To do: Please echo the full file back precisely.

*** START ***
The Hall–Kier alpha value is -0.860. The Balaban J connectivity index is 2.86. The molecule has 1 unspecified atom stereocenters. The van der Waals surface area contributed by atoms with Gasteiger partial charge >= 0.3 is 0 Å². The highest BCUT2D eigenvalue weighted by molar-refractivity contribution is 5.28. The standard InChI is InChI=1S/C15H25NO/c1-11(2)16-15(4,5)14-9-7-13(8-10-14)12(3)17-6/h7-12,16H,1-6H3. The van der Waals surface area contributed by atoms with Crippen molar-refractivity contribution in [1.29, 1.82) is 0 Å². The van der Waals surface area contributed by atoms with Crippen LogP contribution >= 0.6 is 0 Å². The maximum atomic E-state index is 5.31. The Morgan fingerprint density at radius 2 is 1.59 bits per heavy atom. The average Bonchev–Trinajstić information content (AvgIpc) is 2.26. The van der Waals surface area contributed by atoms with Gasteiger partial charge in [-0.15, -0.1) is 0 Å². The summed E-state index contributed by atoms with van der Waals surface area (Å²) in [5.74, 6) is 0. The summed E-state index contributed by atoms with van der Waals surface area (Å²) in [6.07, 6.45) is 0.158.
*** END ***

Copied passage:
The Hall–Kier alpha value is -0.860. The Balaban J connectivity index is 2.86. The molecule has 1 unspecified atom stereocenters. The van der Waals surface area contributed by atoms with Gasteiger partial charge >= 0.3 is 0 Å². The highest BCUT2D eigenvalue weighted by molar-refractivity contribution is 5.28. The standard InChI is InChI=1S/C15H25NO/c1-11(2)16-15(4,5)14-9-7-13(8-10-14)12(3)17-6/h7-12,16H,1-6H3. The van der Waals surface area contributed by atoms with Crippen molar-refractivity contribution in [1.29, 1.82) is 0 Å². The van der Waals surface area contributed by atoms with Crippen LogP contribution >= 0.6 is 0 Å². The maximum atomic E-state index is 5.31. The Morgan fingerprint density at radius 2 is 1.59 bits per heavy atom. The average Bonchev–Trinajstić information content (AvgIpc) is 2.26. The van der Waals surface area contributed by atoms with Gasteiger partial charge in [-0.15, -0.1) is 0 Å². The summed E-state index contributed by atoms with van der Waals surface area (Å²) in [5.74, 6) is 0. The summed E-state index contributed by atoms with van der Waals surface area (Å²) in [6.07, 6.45) is 0.158.